Cover: Deployment, Combat, and Risk of Multiple Physical Symptoms in the US Military

Deployment, Combat, and Risk of Multiple Physical Symptoms in the US Military

A Prospective Cohort Study

Published in: Annals of Epidemiology, v. 26, no. 2, Feb. 2016, p. 122-128

Posted on Mar 29, 2016

by Phoebe K. McCutchan, Xian Liu, Cynthia A. LeardMann, Tyler C. Smith, Edward J. Boyko, Kristie L. Gore, Michael C. Freed, Charles C. Engel

Research Questions

  1. What is the likelihood that service members will report multiple physical symptoms (MPS) after deployment to a combat zone?
  2. Does combat experience affect the probability of reporting MPS?

PURPOSE: Multiple physical symptoms (MPS) have historically been observed after deployment to a combat zone and are often disabling in nature. This study examined longitudinal trends in MPS status and its relationship to deployment in U.S. military service members. METHODS: Using longitudinal data from panel 1 participants in the Millennium Cohort Study (n = 76,924), MPS status was assessed at three time points (2001–2008) using the 15-item Patient Health Questionnaire. Probability of reporting MPS was analyzed using mixed-effects multinomial logit regression, with time and deployment experience as main explanatory variables. RESULTS: After adjustment for demographic, military, and health characteristics, service members who deployed with combat were significantly more likely to report MPS at each time point compared with those not deployed (odds ratio [OR] and 95% confidence interval [CI] for wave 1 = 1.49 [1.47-1.52], wave 2 = 1.73 [1.69-1.78], wave 3 = 2.08 [2.03–2.12]), and those who deployed without combat (OR and CI for wave 1 = 2.66 [2.59-2.74], wave 2 = 1.81 [1.75-1.87]; wave 3 = 1.68 [1.63-1.74]). CONCLUSIONS: Longitudinal trends indicate that the probability of reporting MPS has increased consistently over time only for those deployed, regardless of combat experience.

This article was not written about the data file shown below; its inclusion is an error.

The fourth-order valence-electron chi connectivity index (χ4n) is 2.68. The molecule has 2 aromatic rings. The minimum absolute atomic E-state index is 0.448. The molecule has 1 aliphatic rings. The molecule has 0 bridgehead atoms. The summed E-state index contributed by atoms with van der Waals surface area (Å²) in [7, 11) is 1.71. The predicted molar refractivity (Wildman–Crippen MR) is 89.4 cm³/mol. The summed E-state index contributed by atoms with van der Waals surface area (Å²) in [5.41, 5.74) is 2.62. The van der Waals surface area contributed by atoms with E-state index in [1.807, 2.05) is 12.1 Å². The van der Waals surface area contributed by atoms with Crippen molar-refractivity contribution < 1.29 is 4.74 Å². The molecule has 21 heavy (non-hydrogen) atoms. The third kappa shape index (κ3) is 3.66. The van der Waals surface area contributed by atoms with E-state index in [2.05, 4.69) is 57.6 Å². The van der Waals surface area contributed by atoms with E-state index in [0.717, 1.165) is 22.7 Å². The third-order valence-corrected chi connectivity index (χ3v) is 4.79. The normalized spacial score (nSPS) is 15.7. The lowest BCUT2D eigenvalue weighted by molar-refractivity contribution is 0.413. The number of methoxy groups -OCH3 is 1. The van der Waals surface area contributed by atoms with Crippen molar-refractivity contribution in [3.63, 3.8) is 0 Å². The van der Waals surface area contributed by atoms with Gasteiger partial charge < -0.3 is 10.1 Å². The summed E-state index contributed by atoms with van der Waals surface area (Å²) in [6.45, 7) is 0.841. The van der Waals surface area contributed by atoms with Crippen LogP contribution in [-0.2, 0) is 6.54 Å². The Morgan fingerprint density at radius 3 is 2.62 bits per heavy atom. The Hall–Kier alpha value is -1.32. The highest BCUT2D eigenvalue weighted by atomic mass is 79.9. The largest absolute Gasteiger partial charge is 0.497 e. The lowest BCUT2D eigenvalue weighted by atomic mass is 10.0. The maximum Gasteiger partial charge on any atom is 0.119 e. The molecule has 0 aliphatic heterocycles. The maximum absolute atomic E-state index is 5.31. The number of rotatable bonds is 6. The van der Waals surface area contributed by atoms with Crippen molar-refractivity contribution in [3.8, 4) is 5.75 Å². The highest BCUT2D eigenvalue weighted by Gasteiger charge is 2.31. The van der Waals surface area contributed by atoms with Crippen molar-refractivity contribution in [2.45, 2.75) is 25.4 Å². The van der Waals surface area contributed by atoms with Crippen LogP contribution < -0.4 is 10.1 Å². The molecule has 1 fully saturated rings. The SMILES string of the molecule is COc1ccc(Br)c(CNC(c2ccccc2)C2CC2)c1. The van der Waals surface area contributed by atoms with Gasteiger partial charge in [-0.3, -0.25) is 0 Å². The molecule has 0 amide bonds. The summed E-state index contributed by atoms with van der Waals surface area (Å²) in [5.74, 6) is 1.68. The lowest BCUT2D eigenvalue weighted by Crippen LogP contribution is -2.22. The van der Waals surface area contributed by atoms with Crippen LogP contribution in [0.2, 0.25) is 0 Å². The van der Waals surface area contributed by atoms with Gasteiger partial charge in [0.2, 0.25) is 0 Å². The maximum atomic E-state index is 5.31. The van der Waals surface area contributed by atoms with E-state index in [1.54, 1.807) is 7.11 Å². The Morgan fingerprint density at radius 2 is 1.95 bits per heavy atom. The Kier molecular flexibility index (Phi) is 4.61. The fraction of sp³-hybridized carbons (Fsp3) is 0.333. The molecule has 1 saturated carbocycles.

Key Findings

  • The probability of reporting MPS increases over time for those who were deployed, whether they experienced combat or not.
  • Service members who were not deployed were not more likely to report MPS.
  • Those with combat experience were even more likely to report MPS than service members who were deployed but did not experience combat.
  • The increased risk of reporting MPS among those deployed suggests long-term effects not only on health and well-being of service members, but also force readiness and the civilian workforce after individuals leave active duty.


The military health system should consider developing models of care that address service members' health functionality as they return from deployment and develop symptoms, as opposed to focusing primarily on the causes of diseases as they become apparent.

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